A Pete Buttigieg documentary is, on some level, a step backwards for director Jesse Moss, who goes from “Boys State” one year to boy mayor the next, but there’s a natural kinship between these two films about the present and future of American politics, both of which paint scrappy vérité portraits of young men as they negotiate their own personal identities while trawling for votes in a country where identity has become the ultimate campaign issue. If the stakes are exponentially higher in “Mayor Pete,” however, you’d never know it from watching the movie’s unflappable namesake as he explodes onto the national scene and challenges heavyweights like Bernie Sanders and Elizabeth Warren for the top spot on the Democratic ticket.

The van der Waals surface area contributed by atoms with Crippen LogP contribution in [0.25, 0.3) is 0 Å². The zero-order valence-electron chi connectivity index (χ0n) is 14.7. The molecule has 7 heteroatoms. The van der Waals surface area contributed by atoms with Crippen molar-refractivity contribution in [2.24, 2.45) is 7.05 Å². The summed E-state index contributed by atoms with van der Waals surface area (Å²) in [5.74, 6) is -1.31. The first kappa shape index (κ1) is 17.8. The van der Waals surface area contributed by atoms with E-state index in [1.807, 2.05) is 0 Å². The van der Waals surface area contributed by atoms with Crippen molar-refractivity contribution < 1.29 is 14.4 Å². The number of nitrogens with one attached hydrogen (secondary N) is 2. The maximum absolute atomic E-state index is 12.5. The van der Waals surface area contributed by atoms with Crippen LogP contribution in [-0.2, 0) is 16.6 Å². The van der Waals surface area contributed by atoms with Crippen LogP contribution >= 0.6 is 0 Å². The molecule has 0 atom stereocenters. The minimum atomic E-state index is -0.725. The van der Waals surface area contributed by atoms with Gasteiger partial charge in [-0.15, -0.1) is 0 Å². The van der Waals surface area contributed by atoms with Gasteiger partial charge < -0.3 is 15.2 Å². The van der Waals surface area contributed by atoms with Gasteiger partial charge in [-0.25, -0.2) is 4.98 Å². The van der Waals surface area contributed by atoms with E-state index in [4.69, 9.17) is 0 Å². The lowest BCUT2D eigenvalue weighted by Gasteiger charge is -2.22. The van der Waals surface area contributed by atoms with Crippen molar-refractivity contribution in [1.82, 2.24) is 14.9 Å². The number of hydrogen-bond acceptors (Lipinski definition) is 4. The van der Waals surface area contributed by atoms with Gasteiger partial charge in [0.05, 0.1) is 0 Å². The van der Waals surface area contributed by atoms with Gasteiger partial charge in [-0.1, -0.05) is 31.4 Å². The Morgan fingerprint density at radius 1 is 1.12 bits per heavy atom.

Moss’ spry but often superficial film purports to explore what it’s like for an actual human being to run for the highest office in the land, and yet the competency and boy-scout-in-search-of-a-merit-badge resolve that (briefly) turned Buttigieg into an unexpectedly popular alternative to Donald Trump is also what renders him such an impenetrable subject for a documentary. Buttigieg isn’t robotic in the same way as so many politicians twice his age are — indeed, even the most intimate moments of this fully authorized but convincingly transparent film reaffirm the gee-whiz realness that he exuded on the campaign trail — but “what you see is what you get” is a much better incentive to vote for someone than it is to watch a movie about them.
“He comes off like the fucking tin man up there!” Buttigieg’s campaign manager laments in the middle of debate prep at one point, and he comes off like the fucking tin man in here, too. But how much heart can a presidential candidate afford to have these days, and to what extent should voters believe that it beats with anything but ambition?